RAMON ILLÁN BACCA: Here on the coast you hear so many things that are in a fashion magic realism, but are equally a part of the culture. For example, I’ll tell you a story that I relate in my novel. Professor Dario Hernandez was in Brussels studying piano, just like the rest of the well-to-do people of Santa Marta. He played before Queen Astrid. He returned in 1931 or 1932. Naturally, in the Santa Marta Club, which had just been inaugurated, they asked him to play something. So he played Claire de Lune. They asked him to play something else, so he played Chopin’s La Polonnaise. Then he played Sueno de Amor by Liszt. “So that’s what you went there to learn? Don’t you know how to play ‘Puya, puyards’?”—a local song. Dario got very insulted and he slammed the piano top down and said, “This town will never hear me play one single note ever again!" He lived until he was in his nineties. When he did that, he was thirty. He lived another sixty years, in a house he shared with two aunts. He put cotton on the strings of the piano so that the only thing people could hear was clap clap clap when he practiced every morning. If that’s not magic realism, then what is?

JOSÉ SALGAR: You cannot make up fantasies; you have to tell exactly what is out there. He used to listen to his grandfather tell tales, the magic-realist tales from the coast, so he had all of that in his head. Then his literature professors told him to read this and that, and he said to himself that if they could do that then he could do the same with his grandfather’s tales. That is the first spark of magic realism. Magic realism means saying things exactly—start from the truth and enhance it. This phenomenon, created by García Márquez, managed to embellish journalistic language. He added beauty to the truth. The most classic example might be the time when Gabo asked to speak with the pope about Cuban prisoners. A Polish countess in Rome calls him in Paris at five A M. and tells him to leave immediately because she has gotten him a seven A.M. meeting with the pope. So he leaves Paris and heads for Rome. I think that a friend loaned him a blazer, which was too tight on him. The guards let him in, and there was the pope all in white and Gabo all in black. They made eye contact. Gabo noticed a very shiny wooden floor and a table, which they went to. The doors were closed. Then they were alone. I remember that Gabo told me he thought, What would my mom say if she saw me here? That evening Mercedes asked him how it had gone and if there hadn’t been anything unusual. So the story begins. “I don’t know … but hold on, the thing with the button. I was wearing the blazer and, when the time came to bow, the button jumped off the blazer. I could hear it tinkling under the center table. The pope beat me to it; he bent down and I could see his slipper and then he straightened up and gave me the button. When we were leaving the room the pope did not know how to open the door. He had to call the Swiss Guard. They got us locked in and the pope could not get out.’’ The story got longer and longer, and he mixed the countess in with the rest and in no time he turned it into another One Hundred Years of Solitude.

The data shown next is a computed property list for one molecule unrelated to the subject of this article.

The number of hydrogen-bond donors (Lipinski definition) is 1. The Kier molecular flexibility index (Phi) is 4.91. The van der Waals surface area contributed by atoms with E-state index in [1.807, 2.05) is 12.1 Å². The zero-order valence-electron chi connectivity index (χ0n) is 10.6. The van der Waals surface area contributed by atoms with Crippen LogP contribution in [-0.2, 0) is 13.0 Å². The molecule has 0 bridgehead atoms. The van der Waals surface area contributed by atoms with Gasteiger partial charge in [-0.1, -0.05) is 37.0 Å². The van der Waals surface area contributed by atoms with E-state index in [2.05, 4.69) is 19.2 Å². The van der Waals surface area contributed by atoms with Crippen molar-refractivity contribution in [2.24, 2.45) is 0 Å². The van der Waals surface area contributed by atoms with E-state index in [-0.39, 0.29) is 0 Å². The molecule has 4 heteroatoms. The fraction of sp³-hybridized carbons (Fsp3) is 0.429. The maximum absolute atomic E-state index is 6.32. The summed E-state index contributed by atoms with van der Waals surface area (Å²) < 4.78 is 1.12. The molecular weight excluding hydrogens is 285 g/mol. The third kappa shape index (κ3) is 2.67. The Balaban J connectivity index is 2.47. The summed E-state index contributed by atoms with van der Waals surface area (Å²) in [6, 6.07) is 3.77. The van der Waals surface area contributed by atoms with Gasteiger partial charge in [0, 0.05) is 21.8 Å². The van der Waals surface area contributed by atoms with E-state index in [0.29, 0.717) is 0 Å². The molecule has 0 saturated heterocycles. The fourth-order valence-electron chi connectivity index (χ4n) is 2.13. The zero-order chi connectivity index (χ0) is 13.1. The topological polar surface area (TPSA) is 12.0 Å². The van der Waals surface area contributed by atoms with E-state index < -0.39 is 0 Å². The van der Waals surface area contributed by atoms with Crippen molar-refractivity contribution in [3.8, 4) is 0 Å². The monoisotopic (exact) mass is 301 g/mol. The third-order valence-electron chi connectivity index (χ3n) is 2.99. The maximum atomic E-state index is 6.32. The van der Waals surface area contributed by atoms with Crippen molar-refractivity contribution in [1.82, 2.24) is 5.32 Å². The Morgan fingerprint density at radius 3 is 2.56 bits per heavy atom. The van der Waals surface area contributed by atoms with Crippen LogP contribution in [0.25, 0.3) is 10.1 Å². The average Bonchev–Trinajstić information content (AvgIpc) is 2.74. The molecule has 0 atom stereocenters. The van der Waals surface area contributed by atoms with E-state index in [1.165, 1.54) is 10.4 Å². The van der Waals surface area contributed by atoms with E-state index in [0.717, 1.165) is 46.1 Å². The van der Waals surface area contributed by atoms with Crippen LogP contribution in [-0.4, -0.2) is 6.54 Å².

RAMON ILLÁN BACCA: Well, everyone cooks with parsley, but there’s always one cook who takes it to an artistic level. Right? His genius lies in that.

JOSÉ SALGAR: Magic realism is a label people gave it after he became famous; he didn’t realize it because he was obsessed with only one thing: to tell the story. Why? It wasn’t to make money, and he wasn’t in pursuit of prizes. The reason for his writing was so that his friends would love him more.

Silvana Paternostro is a journalist who has written extensively on Cuba and Central and South America. She is the author of In the Land of God and Man: Confronting Our Sexual Culture and My Colombian War: A Journey Through the Country I Left Behind.

Read all of “Solitude & Company” here.